As America kicks its fossil fuel addiction, this $34,375,000 investment grows economies and jobs in hard-hit coal mining communities

In late 2022, the U.S. Department of Labor announced – in partnership with the Appalachian Regional Commission and the Delta Regional Authority – awards totaling $34,375,000.

The funding will provide education, training and supportive services in regions that have suffered significant job losses in the energy extraction industry; primarily coal.

The Workforce Opportunity for Rural Communities Initiative provides grants to engage local communities and help build pathways for workers to good-paying jobs,” explained Acting Assistant Secretary for Employment and Training Brent Parton.

The awards we’re announcing today reflect the Biden-Harris administration’s commitment to ensure the benefits of its investments in climate, clean energy, training and workforce development reach and serve disadvantaged communities,” he added.

The WORC Initiative helps rural communities revitalize by addressing historic inequities and by producing good, quality jobs for dislocated and other workers in rural communities in the Appalachian and Delta regions.

The grants also help communities diversify their local economies by developing a skilled workforce and providing equitable access to underserved and underrepresented communities.

When we prioritize education, training and career support for rural Appalachians, we help our people and our entire region thrive, and eventually compete, with the rest of the nation,” said Appalachian Regional Commission Federal Co-Chair Gayle Manchin.

The latest round of Workforce Opportunity for Rural Communities grants will continue giving workers in distressed communities the resources they need to enhance their career opportunities. In doing so, this will reignite Appalachian economies and create results that will reverberate throughout the whole region for years to come,” she continued.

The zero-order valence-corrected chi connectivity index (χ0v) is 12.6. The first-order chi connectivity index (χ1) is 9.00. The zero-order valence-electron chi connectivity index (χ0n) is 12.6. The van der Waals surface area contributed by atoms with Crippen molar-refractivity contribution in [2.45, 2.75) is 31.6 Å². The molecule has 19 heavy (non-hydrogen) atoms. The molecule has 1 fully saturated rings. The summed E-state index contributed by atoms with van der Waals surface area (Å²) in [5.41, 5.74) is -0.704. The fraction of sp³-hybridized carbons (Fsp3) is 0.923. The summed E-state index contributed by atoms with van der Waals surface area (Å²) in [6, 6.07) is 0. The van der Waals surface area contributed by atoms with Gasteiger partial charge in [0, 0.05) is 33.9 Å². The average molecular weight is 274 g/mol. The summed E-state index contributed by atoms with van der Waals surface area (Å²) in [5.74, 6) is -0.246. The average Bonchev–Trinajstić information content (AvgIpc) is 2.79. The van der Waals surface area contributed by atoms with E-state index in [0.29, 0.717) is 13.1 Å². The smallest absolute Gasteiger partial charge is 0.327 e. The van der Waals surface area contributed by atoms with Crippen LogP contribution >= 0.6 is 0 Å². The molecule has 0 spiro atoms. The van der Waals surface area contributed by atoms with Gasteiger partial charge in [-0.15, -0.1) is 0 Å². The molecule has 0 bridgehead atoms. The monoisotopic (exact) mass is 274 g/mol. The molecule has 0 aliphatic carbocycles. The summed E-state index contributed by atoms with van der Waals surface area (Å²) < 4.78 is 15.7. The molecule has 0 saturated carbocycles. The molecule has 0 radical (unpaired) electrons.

Grants are being awarded to recipients in the Appalachian Regional Commission area:

  • Hazard Community and Technical College, KY, $1,441,292
  • Kentucky Dataseam Initiative Inc., KY, $1,441,292
  • University of Maryland, College Park, MD, $985,419
  • Land of Sky Regional Council, NC, $1,441,125
  • Rural Action Inc., OH, $1,421,763
  • University of Pittsburgh, PA, $1,119,908
  • Westmoreland-Fayette Workforce Development Board, PA, $938,962
  • Northeast State Community College, TN, $1,258,623
  • New River/Mount Rogers Workforce Development Area Consortium, VA, $1,441,292
  • Southwest Virginia Community College, VA, $1,378,568
  • Bridge Valley Community and Technical College, WV, $1,441,280
  • Randolph County Housing Authority, WV, $1,440,438

Grants are being awarded to recipients in the Delta Regional Authority area:

  • Alabama Department of Commerce, AL, $1,384,792
  • Arkansas Center for Data Sciences, AR, $1,390,214
  • South Arkansas Community College, AR, $835,499
  • Strada Collaborative Inc., IN, $1,394,534
  • Workforce Development Board SDA-83 Inc., LA, $1,394,535
  • New Orleans Career Center, LA, $1,283,998
  • NextOp Inc., LA, $1,143,215
  • Dream Innovations Inc., MS, $1,394,535
  • Mississippi Community College Board, MS, $1,394,535
  • Delta Health Alliance Inc., MS, $1,394,196
  • Ozark Action Inc., MO, $1,394,535
  • Southeast Missouri Hospital College of Nursing and Health Sciences, MO, $1,394,535

Investments in workforce development is a key tool for economic growth in rural communities,” added Delta Regional Authority Federal Co-Chairman Dr. Corey Wiggins.

Our continued partnership with the U.S. Department of Labor allows us to meet local industry demands head-on by developing a skilled workforce while also establish a talent pool that will attract new businesses to the region,” he concluded.

In keeping with Executive Order 14008, signed by President Biden, the WORC Initiative aligns with the Justice40 initiative, a whole-of-government approach to deliver 40 percent of the overall benefits of certain federal investments to communities historically marginalized, underserved and overburdened by pollution.

Photo via Pixabay.

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